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Violence, and a summit, make it hard to read the tea leaves in Beirut

Lebanon's interior minister will ban motorbikes this week during certain hours and security officials have warned of more violence following two incidents that highlighted the country's precarious calm.

The motorbike ban comes after a stabbing on Tuesday in the Christian neighborhood of Ain El Roumaneh in Beiurt by youths on scooters from the neighboring, mainly Shia muslim neighborhood of Sheeyeh.

The next day at least 10 people were injured in tit-for-tat attacks in the Jabal Mohsen and Bab al-Tabaneh neighborhoods of Lebanon's northernmost port city, Tripoli.

Violence in the two neighborhoods last year between Sunnis Muslims and Alawites resulted in dozens of deaths and injuries and barricades set up reminiscent of Lebanon's 1975 to 1990 civil war.

The Ain El Roumaneh incident also brought memories of the 15-year civil war, as the stabbing took place at an intersection that was one of the first demarcation lines between East and West Beirut.

The Lebanese government has been stuck inn political limbo since the June 7 parliamentary elections. Prime Minister designate Saad Hariri has been unable to find a formula for a "national unity" cabinet that is agreeable to all the disparate political parties and players.

Security officials told the Beirut based news website Naharnet that they feared a "return of a wave of assassinations in case the Lebanese government was not formed next week."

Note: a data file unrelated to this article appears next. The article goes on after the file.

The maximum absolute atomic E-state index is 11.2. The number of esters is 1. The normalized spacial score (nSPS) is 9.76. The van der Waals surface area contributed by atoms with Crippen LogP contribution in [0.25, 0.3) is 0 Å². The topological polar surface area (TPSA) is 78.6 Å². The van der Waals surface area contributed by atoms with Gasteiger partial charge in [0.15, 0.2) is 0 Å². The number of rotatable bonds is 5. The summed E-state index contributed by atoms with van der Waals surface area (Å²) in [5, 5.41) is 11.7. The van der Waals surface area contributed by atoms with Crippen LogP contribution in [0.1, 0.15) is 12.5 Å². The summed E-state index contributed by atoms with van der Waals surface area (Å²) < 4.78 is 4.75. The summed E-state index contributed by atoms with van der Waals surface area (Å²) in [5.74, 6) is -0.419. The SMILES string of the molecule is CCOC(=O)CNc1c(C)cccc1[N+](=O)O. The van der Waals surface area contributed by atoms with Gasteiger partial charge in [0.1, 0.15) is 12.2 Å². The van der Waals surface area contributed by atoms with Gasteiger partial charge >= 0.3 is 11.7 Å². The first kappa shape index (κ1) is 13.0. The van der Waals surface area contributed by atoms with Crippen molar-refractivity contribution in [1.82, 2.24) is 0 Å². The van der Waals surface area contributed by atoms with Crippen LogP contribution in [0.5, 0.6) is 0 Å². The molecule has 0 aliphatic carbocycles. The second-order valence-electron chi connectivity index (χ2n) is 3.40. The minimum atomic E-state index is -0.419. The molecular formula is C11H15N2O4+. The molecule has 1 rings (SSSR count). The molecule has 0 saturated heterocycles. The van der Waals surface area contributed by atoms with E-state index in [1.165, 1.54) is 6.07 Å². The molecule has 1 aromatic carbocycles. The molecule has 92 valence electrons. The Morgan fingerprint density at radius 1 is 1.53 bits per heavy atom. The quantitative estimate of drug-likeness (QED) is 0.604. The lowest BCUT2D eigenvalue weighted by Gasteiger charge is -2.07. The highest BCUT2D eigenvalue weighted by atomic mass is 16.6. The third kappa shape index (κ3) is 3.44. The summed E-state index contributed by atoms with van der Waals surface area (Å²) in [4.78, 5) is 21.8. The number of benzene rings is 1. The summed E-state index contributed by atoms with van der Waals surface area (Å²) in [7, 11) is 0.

"Incidents in different Lebanese regions indicate that local and regional powers want to push the process of cabinet formation forward," the website wrote.

There is hope that the visit this week by Saudi Arabian King Abdullah to Damascus will help to speed the cabinet formation. Saudi Arabia and Syria have clashed over Lebanon since the 2005 assassination of former Lebanese Prime Minister Rafik Hariri, which the Saudis blamed on Syrian President Bashar al-Assad's regime. Since 2005, the Saudis have supported Saad Hariri's March 14 alliance, and the Syrians the Hezbollah-led opposition.

Political disagreements between the two sides have resulted in street violence over the last four years, although the situation has calmed since the 2008 Doha accords resulted in a government agreeable to all sides of the regional and local political divide.

Some say a similar agreement is upcoming due to the Saudi and Syrian meeting in Damascus. Assad and Abdullah issued a joint statement supporting the formation of a national unity cabinet in Lebanon.

Lebanese Druze leader and politician extraordinaire Walid Jumblatt told Lebanese newspaper As Safir that the Lebanese could "benefit from the golden opportunity" the Damascus meeting presented to form the cabinet.

Jumblatt said the meeting "is enough. It is not up to us as Lebanese not to put obstacles and benefit from the golden opportunity ... and speed up our moves because some local, regional and international powers want to thwart the Syrian-Saudi gathering," he told the paper. On a regional level, many analysts, here summarized by the Associated Press' Zeina Karam believe the Saudi-Syrian summit will help to ease tensions around the Middle East. The Christian Science Monitor says it could help further U.S. President Barack Obama's peace plans.

As for the motorbike ban, which many use here to save on gas and to beat the hour-long traffic jams that develop on the hopelessly insufficient roads, at least the delivery drivers will still be allowed to ride. Lebanese Interior Minister Ziad Baroud ordered non-delivery drivers can only ride between 5 a.m. and 6 p.m. So, you can still order your Barbar and an Argeelay and watch the political circus unfold on TV.